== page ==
Whatever your interests - survival training, flight training, photography, astronomy - there's a place for you in the Civil Air Patrol's Cadet Program. Each year, cadets have the opportunity to participate in special activities at the local, state, regional or national level. Many cadets will have the opportunity to solo fly an airplane for the first time through a flight encampment or academy. Others will enjoy traveling abroad through the International Air Cadet Exchange Program. Still, others assist at major air shows throughout the nation.
The CAP Cadet Program trains young men and women in teamwork, moral leadership, aerospace education, technical skills to support emergency services, and military history and customs. Through national encampments, a college and flight training scholarship program, and the International Air Cadet Exchange, CAP cadets broaden their horizons, learn to assume responsibility, feel self-confidence, and set goals for their lives.
The CAP Cadet Program has its foundation in the military tradition that comes from being the Auxiliary of the United States Air Force. CAP cadets learn aerospace, leadership, moral and ethical skills, and many other useful life skills in a structured environment. Cadets have the opportunity to learn leadership through hands-on leadership opportunities such as being a Flight Sergeant, support staff positions, or one of many other positions. By actually leading fellow cadets toward a common goal, CAP cadets learn teamwork, planning, time management, and leadership skills.
The program is based on four phases whereby cadets learn more and advance through demonstrating their mastery of the knowledge. Through each of the four phases, cadets promote through ranks similar to Air Force enlisted ranks (click here for a chart of CAP ranks). Cadets start at the "bottom of the totem pole" but can advance to a position where they are leading others. CAP believes strongly that one must learn to follow before learning how to lead. A Milestone Award ends each of the four phases. These awards require a special dedication to the program and performance. Attaining certain awards allows cadets to be given more responsibilities, attend more activities, and be eligible for more aspects of the cadet program.
One of the greatest parts of the CAP Cadet Program is the special activities. Cadets can attend many different activities throughout their CAP career. Cadets can travel to foreign countries, learn to rescue injured persons, spend time at the Air Force's Space Command Headquarters, learn to fly, and many other opportunities.
Members between the ages of 12 and 18 who join the Southeast Minnesota Composite Squadron immediately begin the Cadet Program. Throughout each month on meeting nights, cadets will receive training in leadership, drill and ceremonies, customs and courtesies, uniform wear, emergency services, aerospace education, moral leadership, safety, and participate in a physical fitness test.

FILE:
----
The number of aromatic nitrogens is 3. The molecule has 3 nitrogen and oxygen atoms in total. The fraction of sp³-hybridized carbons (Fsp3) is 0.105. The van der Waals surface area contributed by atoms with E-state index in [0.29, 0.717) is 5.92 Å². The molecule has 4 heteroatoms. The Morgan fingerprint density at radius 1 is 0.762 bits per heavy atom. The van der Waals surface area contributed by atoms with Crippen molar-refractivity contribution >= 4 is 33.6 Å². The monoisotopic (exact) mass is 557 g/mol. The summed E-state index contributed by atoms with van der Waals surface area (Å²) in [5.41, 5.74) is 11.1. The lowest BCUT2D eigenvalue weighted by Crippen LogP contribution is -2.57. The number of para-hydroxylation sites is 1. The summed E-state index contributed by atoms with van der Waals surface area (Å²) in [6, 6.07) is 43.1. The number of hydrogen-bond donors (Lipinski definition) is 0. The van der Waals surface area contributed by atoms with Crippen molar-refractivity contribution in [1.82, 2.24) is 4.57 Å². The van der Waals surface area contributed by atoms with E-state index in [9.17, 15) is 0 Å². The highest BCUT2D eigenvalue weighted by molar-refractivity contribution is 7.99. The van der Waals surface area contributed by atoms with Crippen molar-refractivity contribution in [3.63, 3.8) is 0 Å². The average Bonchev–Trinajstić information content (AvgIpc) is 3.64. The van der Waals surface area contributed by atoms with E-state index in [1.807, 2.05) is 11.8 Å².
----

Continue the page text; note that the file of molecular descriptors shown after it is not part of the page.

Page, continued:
More training is available on the weekends, ranging from cadet programs activities, emergency services training, and aerospace education exercises. The squadron runs some of these training activities while others are run at the Wing level. Cadets are required to attend at least one squadron sponsored activity per promotion. Cadets are encouraged to attend at least one activity per month.
Cadets wishing to promote to Cadet Officer ranks or participate in any national special activities, including Flight Academy, must first attend a 7-day training event called Encampment. Currently, the Minnesota Wing Encampment happens in June, though there are other encampments available.
We ask that all cadet members give the program at least one year of commitment. We expect cadets to attend at least three meetings every month but would prefer them to make all meetings. We do understand that cadets have other priorities such as school, sports, family, and jobs to name a few. We do ask the cadets to choose a balance that works for everyone. A cadet who participates in more than two sports during the school year will not get as much out of the program as the cadet who does not participate in sports.
Absences from the meetings are expected and accepted, provided the cadet lets the appropriate supervisor know when they will be gone.
It sounds like a big commitment, and it is. The more you put into it, the more you will get out of it. The Cadet Program is nationally recognized for its excellence in teaching skills that will prepare you for the future as no other program can. The Southeast Minnesota Composite Squadron is dedicated to teaching cadets and developing future leaders regardless of what their life goals are.